Zoom into a midweek (Wednesday 25th January) morning tea and chat, with whoever else turns up,
11:00am, Zoom details as above
Health and safety measures: We now have working air purifiers in the church, to help reduce the spread of any nasties. We will not be serving any food or drink after the service, and we request everyone in the church to wear a mask.
My original subject for today was Gonna lay down my sword and shield, which was about concentration camps in World War 2, and how this appalling story was the background to the Russian invasion of Ukraine.
But it was such a complicated story I couldn’t get my head around it. And I was looking for a new topic.
And then Jacinda came up with the idea of resigning …. And it was obvious.
Today, I want to talk about finding our humanity in a technologized world and the dangers of relying too heavily on technology to do tasks that we expect to be done by humans. Specifically, I want to delve into the questions raised by the fact that a machine like ChatGPT can write a speech, a personal letter, or your child’s essay assignment.
For those who may not be familiar, ChatGPT is a large language model developed by OpenAI. It has been trained on a vast amount of data and is able to generate human-like text on a variety of topics. It is a relatively new technology and its capabilities are still being explored and refined.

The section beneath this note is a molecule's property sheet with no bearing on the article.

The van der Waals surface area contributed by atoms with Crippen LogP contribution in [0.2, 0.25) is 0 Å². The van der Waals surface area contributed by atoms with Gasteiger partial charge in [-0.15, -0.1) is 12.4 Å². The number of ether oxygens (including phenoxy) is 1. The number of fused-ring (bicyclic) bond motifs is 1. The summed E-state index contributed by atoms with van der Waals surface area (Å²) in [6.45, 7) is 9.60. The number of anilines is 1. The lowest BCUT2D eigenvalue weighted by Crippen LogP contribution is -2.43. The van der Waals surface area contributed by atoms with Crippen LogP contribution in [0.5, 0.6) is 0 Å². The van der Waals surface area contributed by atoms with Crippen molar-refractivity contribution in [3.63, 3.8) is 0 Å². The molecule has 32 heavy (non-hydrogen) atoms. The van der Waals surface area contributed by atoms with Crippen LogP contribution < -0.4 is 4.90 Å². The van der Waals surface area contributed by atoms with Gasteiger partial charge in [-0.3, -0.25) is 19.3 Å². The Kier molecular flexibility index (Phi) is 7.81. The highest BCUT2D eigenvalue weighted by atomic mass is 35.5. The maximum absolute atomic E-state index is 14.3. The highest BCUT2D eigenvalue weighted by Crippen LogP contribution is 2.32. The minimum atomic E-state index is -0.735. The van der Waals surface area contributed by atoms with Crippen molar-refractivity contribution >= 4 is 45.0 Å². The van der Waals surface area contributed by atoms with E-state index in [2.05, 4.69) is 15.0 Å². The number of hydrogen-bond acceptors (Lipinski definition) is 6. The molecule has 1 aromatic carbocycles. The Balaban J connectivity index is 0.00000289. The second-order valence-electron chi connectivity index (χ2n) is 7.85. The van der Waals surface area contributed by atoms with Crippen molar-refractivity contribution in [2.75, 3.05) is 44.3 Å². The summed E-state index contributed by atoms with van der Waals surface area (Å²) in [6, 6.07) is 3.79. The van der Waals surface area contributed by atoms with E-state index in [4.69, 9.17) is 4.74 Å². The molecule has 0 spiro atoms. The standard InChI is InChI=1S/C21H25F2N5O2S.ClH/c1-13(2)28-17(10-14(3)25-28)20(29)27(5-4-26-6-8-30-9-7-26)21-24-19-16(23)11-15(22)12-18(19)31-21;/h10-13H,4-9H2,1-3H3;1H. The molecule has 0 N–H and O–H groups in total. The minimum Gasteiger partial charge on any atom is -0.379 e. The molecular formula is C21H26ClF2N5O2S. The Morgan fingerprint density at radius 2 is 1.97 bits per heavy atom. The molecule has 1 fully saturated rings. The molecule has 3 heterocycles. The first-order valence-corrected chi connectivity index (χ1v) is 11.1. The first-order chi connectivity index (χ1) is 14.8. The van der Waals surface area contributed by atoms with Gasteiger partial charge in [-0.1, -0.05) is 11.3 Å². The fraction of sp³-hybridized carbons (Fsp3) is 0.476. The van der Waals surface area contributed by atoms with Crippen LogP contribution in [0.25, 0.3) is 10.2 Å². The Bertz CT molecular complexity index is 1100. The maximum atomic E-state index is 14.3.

Welcome again to this – small, niche – gathering of our community. Thank you for the opportunity to stretch outside my own comfort zone to address our group here. Happy New Year.
Or should I say “Happy Gregorian New Year”? Let’s come back to that.
On this first day of the year, I want to talk about meaning. Specifically, I want to talk about how we take our small blue planet’s gravitationally-bound sweep around its star and turn one point on that circuit into a time for parties and new year’s resolutions and setting up a calendar for the year to come. About how different people – and peoples – do that differently, and how we navigate getting along together.
I don’t consider it Christmas until I have watched It’s a Wonderful Life. I ticked that off last Sunday. So, for me, it’s now Christmas.
I don’t know when it became one of my treasured Christmas traditions, but I can’t remember when it wasn’t. When my kids were teenagers, there was lots of eye-rolling when I insisted that watching it was a family event. Something about it appealed to my Unitarian heart, and I wanted to inoculate theirs. They would ask me when I would find a new tradition. My answer was, “When I stop tearing up at the end.”
Anjum Rahman, Founder and Project Co-Lead of Inclusive Aotearoa Collective Tāhono, who must be the best known Muslim leader in the country, due to her frequent interviews on TV. She has also advocated for religious studies and the end of Christian religious instruction (Bible in Schools).
Shakespeare had it wrong. When Juliet tells Romeo, “A rose by any other name would smell as sweet,” she is arguing that it does not matter that Romeo is from her family’s rival house Montague. The reference states that the names of things do not affect what they really are. I disagree. Nothing could be further from the truth.